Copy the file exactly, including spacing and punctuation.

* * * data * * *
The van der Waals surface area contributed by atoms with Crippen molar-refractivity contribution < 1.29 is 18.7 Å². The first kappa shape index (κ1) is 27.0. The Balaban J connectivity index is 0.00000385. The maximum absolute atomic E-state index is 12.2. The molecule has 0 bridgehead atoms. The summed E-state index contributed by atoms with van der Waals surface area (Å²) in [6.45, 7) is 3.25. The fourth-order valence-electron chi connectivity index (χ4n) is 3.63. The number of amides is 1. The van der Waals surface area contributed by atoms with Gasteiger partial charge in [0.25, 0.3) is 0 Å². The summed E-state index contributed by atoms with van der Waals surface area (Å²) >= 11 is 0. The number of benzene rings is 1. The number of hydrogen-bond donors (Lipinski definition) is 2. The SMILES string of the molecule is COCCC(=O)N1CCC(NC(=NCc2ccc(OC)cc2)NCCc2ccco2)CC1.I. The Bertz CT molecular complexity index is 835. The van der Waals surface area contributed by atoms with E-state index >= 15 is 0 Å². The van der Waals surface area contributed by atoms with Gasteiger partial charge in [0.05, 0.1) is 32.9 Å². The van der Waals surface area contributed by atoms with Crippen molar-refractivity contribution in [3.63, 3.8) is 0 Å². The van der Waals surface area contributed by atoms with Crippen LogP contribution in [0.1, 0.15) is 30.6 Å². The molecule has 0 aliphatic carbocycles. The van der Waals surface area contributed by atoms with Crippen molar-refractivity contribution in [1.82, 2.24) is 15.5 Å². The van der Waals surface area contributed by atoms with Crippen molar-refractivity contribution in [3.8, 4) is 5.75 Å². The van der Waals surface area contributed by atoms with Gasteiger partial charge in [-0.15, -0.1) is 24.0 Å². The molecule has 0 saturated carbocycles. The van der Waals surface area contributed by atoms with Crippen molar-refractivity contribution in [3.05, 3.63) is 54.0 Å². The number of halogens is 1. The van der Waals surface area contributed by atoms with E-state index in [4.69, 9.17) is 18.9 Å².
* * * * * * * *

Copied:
The van der Waals surface area contributed by atoms with Crippen molar-refractivity contribution < 1.29 is 18.7 Å². The first kappa shape index (κ1) is 27.0. The Balaban J connectivity index is 0.00000385. The maximum absolute atomic E-state index is 12.2. The molecule has 0 bridgehead atoms. The summed E-state index contributed by atoms with van der Waals surface area (Å²) in [6.45, 7) is 3.25. The fourth-order valence-electron chi connectivity index (χ4n) is 3.63. The number of amides is 1. The van der Waals surface area contributed by atoms with Gasteiger partial charge in [0.25, 0.3) is 0 Å². The summed E-state index contributed by atoms with van der Waals surface area (Å²) >= 11 is 0. The number of benzene rings is 1. The number of hydrogen-bond donors (Lipinski definition) is 2. The SMILES string of the molecule is COCCC(=O)N1CCC(NC(=NCc2ccc(OC)cc2)NCCc2ccco2)CC1.I. The Bertz CT molecular complexity index is 835. The van der Waals surface area contributed by atoms with E-state index >= 15 is 0 Å². The van der Waals surface area contributed by atoms with Gasteiger partial charge in [0.05, 0.1) is 32.9 Å². The van der Waals surface area contributed by atoms with Crippen molar-refractivity contribution in [3.63, 3.8) is 0 Å². The van der Waals surface area contributed by atoms with Crippen LogP contribution in [0.1, 0.15) is 30.6 Å². The molecule has 0 aliphatic carbocycles. The van der Waals surface area contributed by atoms with Crippen molar-refractivity contribution in [1.82, 2.24) is 15.5 Å². The van der Waals surface area contributed by atoms with Crippen molar-refractivity contribution in [3.8, 4) is 5.75 Å². The van der Waals surface area contributed by atoms with Gasteiger partial charge in [-0.15, -0.1) is 24.0 Å². The molecule has 0 saturated carbocycles. The van der Waals surface area contributed by atoms with Crippen molar-refractivity contribution in [3.05, 3.63) is 54.0 Å². The number of halogens is 1. The van der Waals surface area contributed by atoms with E-state index in [4.69, 9.17) is 18.9 Å².